25 June 2012


Global Financial Integrity (GFI) praised G20 leaders commitment to move toward the automatic exchange of tax information at their recently concluded meeting in Los Cabos, Mexico.

Corruption, crime, and tax evasion in the form of illicit financial outflows cost the developing world US$1 trillion per year according to GFI research, with Mexico—the current chair of the G20—suffering more than half a trillion dollars in outflows over the past decade.  Illicit outflows pose serious problems for developed Western economies as well, with Greece—the epicenter of the European debt crisis—hemorrhaging US$160 billion in illicit outflows from 2000 through 2009.

G20 leaders committed “to lead by example in implementing” the practice of automatic tax information exchange, and called upon other “countries to join this growing practice as appropriate,” a move lauded by GFI  as a major step towards curtailing tax evasion.

GFI also praised the renewal of the mandate of the G20’s Anti-Corruption Working Group for another two years, but were skeptical about the pledge on “the recovery and restitution of stolen assets.”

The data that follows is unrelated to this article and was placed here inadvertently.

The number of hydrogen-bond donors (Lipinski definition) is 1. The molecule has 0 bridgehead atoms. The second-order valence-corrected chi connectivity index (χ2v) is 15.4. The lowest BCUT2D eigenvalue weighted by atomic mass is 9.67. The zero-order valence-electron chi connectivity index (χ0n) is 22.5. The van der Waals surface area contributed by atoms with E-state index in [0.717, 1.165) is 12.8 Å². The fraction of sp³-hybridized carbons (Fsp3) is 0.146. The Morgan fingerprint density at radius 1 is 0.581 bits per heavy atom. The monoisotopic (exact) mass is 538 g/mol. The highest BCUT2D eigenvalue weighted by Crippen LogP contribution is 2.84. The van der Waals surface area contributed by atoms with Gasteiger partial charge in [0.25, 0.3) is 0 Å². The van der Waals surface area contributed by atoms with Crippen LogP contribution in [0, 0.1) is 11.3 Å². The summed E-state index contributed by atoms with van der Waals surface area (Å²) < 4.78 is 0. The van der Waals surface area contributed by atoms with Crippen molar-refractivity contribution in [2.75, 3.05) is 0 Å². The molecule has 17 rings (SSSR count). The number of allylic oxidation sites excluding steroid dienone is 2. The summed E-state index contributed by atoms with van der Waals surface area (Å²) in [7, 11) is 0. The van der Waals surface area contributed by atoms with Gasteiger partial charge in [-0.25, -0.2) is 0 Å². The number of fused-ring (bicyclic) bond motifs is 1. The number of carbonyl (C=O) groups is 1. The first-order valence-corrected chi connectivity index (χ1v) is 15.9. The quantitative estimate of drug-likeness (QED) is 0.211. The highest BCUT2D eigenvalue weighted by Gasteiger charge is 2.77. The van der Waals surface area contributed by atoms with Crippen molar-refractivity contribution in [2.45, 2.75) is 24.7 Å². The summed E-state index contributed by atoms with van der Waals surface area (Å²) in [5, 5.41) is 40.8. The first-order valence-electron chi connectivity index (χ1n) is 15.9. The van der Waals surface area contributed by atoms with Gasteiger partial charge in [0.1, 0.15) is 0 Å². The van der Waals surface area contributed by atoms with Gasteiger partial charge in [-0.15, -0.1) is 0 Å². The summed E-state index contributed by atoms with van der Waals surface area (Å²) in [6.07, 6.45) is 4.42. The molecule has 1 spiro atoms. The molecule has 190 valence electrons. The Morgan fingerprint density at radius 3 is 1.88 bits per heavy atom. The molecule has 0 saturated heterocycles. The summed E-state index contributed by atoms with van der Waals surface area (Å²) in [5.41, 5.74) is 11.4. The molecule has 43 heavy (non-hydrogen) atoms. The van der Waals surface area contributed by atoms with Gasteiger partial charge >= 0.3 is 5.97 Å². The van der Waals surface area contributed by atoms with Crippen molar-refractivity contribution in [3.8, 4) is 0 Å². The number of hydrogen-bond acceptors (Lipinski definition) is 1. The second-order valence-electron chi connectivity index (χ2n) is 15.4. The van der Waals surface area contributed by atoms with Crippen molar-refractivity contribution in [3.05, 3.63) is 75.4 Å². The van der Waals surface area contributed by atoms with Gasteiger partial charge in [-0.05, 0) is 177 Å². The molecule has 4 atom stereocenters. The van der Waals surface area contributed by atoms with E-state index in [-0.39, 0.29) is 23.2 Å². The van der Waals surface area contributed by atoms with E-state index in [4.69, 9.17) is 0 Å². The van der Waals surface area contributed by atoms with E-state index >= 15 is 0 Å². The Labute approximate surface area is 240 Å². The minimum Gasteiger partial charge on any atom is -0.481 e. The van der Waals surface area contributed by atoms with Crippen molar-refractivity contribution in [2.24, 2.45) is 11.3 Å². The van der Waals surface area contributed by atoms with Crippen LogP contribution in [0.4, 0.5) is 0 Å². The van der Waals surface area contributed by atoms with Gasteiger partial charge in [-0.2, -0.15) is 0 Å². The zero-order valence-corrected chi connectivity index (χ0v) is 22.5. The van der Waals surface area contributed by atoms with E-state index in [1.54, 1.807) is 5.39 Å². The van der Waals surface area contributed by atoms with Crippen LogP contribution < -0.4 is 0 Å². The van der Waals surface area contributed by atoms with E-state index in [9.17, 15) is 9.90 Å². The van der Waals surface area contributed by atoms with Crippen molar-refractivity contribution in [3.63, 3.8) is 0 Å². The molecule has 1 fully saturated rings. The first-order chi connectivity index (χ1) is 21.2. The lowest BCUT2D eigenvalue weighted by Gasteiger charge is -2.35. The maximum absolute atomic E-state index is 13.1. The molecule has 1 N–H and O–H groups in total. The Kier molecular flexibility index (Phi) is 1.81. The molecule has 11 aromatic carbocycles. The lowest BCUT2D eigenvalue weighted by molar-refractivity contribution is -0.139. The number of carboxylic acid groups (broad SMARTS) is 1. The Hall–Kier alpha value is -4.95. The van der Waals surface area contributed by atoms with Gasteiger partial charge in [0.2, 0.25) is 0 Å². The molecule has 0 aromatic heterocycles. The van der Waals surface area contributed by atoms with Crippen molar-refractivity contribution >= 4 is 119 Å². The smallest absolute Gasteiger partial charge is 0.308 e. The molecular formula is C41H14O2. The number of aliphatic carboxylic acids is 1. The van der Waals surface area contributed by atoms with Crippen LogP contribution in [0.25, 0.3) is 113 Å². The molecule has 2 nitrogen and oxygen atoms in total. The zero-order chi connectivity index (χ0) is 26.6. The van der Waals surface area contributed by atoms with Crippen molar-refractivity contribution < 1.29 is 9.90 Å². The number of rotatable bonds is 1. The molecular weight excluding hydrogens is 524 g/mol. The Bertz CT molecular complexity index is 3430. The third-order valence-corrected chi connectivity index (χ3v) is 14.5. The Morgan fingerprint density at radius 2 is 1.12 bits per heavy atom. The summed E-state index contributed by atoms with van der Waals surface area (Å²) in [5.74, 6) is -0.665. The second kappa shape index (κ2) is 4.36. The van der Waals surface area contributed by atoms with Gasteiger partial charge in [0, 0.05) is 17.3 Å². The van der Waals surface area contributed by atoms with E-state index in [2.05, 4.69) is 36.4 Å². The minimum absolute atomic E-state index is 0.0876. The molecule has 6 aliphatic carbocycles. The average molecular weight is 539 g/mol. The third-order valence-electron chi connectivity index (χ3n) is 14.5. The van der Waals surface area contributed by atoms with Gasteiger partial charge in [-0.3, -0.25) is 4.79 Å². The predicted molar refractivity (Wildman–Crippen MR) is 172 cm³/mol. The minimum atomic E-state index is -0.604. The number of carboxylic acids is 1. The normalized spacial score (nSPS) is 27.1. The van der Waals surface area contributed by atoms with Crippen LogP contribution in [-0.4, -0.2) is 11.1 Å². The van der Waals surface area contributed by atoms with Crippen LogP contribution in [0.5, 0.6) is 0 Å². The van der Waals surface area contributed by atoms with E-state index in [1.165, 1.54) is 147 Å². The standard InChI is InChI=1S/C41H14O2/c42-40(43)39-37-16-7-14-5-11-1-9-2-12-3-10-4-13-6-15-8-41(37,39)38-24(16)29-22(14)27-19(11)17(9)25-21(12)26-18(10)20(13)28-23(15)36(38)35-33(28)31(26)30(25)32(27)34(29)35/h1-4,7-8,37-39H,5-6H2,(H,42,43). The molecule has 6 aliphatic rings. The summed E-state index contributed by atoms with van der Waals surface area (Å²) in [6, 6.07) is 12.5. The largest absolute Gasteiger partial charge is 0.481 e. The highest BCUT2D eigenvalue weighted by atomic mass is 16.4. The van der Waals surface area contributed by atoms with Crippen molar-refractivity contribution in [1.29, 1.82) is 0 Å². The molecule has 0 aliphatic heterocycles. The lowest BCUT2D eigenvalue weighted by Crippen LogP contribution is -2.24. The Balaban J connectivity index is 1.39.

“As long as G20 nations like the United States and others allow for the incorporation of anonymous shell companies, trusts and foundations, G20 nations will be safe havens for the corrupt proceeds of foreign leaders as well as terrorists, criminals, and tax evaders,”
said GFI director Raymond Baker.

GFI is the leader of the Task Force on Financial Integrity and Economic Development a consortium of governments and research and advocacy organizations, which includes Edmund Rice International.
Micah Challenge in Australia has launched a campaign in support of country-by-country reporting, linked to information about tax dodging through tax havens. A petition is available for signature on the site.

Comments: Post a Comment

This page is powered by Blogger. Isn't yours?